Three-time All-Star Noel Connors says that other clubs in Waterford and beyond have no choice but to up their game to try and loosen Ballygunner's grip on the club hurling landscape.
The Waterford champions beat a fine Na Piarsaigh side after a stout second-half display in the AIB Munster Club semi-final at the Gaelic Grounds on Sunday. Their economy, peripheral vision and creation of space looks to have reached a new level.
Unbeaten in 48 championship games in their own county, the bulk of their team have been playing senior hurling for over 10 years.
But whilst their success over the past year at county, provincial and national level has everyone talking, Connors feels they are merely reaping the rewards of all the work invested at underage over the past couple of decades.
"Have they reached a new level?
"Maybe they have, but they have always had a well organised team and they have always been very well structured.
"They are driven, they have a very professional approach but they have been so successful at underage level, they have put so much work and time and energy into their development that it has now just become second nature to them at senior level.
"It is no secret what has happened at the club and now they see the rewards. In the past five years they have probably won every grade in the county three or four times.
"It is merely down to hard work at that level and the results come from there."
Competition for places is as keen as ever. Billy O'Keeffe, wing-forward on the AIB Club Team of the Year, lost his spot for the county final over Mount Sion.
Harry Ruddle, whose cracking goal sealed a famous All-Ireland win over Ballyhale in February, played with the intermediate team during the summer.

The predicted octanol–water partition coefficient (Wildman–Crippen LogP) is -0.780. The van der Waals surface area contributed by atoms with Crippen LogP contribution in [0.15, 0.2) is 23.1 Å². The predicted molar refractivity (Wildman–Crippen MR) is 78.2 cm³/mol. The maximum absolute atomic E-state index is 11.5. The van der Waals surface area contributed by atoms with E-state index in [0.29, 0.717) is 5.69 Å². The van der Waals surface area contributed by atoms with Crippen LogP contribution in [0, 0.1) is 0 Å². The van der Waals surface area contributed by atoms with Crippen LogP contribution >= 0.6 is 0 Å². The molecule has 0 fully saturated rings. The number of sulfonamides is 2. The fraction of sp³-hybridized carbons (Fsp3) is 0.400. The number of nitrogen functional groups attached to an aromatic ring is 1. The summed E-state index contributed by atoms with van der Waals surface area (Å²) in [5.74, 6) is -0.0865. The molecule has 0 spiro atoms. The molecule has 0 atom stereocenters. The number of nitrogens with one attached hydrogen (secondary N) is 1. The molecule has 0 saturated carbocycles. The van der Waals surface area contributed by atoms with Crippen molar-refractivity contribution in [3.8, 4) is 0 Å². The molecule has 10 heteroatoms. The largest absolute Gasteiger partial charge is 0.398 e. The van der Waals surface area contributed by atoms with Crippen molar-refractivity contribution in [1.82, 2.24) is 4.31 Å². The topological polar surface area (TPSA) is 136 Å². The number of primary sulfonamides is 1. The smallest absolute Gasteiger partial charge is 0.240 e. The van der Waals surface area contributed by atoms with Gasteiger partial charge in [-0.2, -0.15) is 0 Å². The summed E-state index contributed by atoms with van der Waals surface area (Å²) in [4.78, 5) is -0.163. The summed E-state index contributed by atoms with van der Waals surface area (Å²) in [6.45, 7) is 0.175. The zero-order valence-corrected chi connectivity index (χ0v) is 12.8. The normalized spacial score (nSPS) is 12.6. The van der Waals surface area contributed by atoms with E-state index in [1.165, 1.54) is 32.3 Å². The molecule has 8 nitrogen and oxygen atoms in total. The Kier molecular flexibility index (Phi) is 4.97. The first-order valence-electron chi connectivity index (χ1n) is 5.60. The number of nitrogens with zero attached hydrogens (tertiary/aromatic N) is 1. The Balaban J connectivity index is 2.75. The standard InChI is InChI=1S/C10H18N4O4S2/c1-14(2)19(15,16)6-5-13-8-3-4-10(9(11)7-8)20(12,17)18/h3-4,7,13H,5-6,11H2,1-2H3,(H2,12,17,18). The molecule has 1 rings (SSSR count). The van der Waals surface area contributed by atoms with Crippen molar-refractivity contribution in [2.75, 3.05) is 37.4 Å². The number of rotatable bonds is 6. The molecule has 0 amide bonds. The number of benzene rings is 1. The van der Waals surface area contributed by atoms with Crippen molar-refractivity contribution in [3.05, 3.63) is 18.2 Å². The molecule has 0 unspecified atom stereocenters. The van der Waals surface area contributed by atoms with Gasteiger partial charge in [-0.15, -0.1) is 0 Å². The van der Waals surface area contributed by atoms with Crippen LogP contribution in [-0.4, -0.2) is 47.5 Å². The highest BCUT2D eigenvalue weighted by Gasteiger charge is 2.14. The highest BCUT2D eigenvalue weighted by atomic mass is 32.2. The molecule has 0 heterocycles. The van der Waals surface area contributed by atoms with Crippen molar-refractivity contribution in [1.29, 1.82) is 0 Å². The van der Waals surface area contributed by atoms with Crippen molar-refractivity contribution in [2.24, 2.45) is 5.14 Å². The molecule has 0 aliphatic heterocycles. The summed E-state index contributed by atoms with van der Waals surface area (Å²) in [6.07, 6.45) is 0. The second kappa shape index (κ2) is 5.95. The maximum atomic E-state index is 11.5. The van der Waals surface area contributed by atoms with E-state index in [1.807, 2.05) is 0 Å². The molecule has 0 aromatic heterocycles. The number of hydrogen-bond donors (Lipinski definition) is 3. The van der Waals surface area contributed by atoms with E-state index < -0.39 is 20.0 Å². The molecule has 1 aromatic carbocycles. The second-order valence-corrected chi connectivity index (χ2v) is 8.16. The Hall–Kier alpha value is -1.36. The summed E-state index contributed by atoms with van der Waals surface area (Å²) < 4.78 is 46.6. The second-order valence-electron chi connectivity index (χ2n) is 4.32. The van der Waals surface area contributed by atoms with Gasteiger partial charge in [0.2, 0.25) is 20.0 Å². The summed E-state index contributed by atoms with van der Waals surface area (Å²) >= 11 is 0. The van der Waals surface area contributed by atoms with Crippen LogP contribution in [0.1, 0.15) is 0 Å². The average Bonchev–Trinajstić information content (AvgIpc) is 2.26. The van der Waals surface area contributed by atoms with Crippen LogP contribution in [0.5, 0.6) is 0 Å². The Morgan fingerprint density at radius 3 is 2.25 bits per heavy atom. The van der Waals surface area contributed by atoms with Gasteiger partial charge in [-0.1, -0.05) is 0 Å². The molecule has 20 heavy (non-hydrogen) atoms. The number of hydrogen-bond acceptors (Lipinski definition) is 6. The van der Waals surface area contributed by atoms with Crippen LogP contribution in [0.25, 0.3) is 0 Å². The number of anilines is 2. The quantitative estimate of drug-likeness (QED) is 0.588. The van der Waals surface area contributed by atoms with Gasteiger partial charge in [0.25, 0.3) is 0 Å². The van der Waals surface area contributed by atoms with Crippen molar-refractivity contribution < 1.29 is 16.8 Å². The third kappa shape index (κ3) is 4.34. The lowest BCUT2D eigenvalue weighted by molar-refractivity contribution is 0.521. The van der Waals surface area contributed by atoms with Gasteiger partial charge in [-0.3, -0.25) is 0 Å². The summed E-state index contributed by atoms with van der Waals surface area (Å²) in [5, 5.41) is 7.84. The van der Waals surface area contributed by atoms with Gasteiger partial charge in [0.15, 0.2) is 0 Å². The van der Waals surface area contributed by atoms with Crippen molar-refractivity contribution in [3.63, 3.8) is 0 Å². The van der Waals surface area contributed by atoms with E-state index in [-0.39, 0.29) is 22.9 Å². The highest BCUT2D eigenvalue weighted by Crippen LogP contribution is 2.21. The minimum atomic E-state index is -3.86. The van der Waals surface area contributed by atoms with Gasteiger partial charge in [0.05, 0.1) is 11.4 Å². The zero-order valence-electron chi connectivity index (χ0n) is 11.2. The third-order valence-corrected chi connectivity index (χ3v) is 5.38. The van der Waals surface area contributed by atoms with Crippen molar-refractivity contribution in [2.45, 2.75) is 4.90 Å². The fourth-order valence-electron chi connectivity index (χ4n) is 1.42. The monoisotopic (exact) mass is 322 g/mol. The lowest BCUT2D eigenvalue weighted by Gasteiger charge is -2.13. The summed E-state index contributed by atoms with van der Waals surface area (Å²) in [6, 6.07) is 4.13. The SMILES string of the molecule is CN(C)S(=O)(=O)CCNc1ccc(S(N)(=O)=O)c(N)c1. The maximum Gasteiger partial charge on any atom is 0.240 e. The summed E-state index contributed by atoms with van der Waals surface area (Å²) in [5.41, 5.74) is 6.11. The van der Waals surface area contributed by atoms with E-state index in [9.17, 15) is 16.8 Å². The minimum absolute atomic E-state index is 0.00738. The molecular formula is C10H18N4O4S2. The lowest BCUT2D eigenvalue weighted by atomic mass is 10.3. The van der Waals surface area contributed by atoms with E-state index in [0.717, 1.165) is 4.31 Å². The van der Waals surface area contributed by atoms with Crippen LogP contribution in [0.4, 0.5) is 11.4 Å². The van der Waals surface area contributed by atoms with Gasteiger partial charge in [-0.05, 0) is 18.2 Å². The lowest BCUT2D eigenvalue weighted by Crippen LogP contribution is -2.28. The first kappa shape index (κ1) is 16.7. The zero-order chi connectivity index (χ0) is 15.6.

But nobody at the club is getting carried away. Privately, they will look back on the road they have taken and recognise that very little came easy.
In 2014, they only just beat Dungarvan in the Waterford Championship, prevailing by two points.
In 2015, Mount Sion pushed them all the way.
In 2016, Abbeyside were ahead by four points in the quarter-final when the lights went out in Fraher Field. They beat them in a replay the following week.
In 2017, they only had three points to spare against Lismore and the same margin separated themselves and Roanmore in 2018.
"But through all of those years they were enhancing their underage set-up all the time," Connors added.
"Lads were coming through the ranks. It means that this year they have had great minor and under-20 players coming through, but they are not necessarily even starting with the intermediate side, so strong is the competition for places. That’s the level you are talking about.
"Essentially, it is an intercounty team, from 'SOK’ [Stephen O’Keeffe] right through to Dessie [Hutchinson].
"Most of the lads have been there with Waterford and they are serious hurlers. That’s the difference.
"Physically they have it, mentally they definitely have it and hurling wise they are top class too.
"They are compact at the back and they look to deliver the ball into space. All their players are hurlers and they can pop it back or wait until the right pass becomes available.
"The lads inside are always moving – they just keep running you until they break you down, always testing your own fitness."
Connors says that it’s up to other clubs in Waterford to raise the bar in the coming years to try and stem the red and black wave.
"The rest of us have no choice but to get up there," the Passage man said.
"You can never say too much about Ballygunner, you can never say anything negative because they are doing all the right things.
"It takes every other team to raise the bar, but for some it might be a generational thing where they start with the underage and wait for that to come through. We have seen that in other sports whereby the likes of Leinster rugby invest so heavily in their academy and with good reason. Because that’s where the success will be."
Ballygunner have shown it time and again.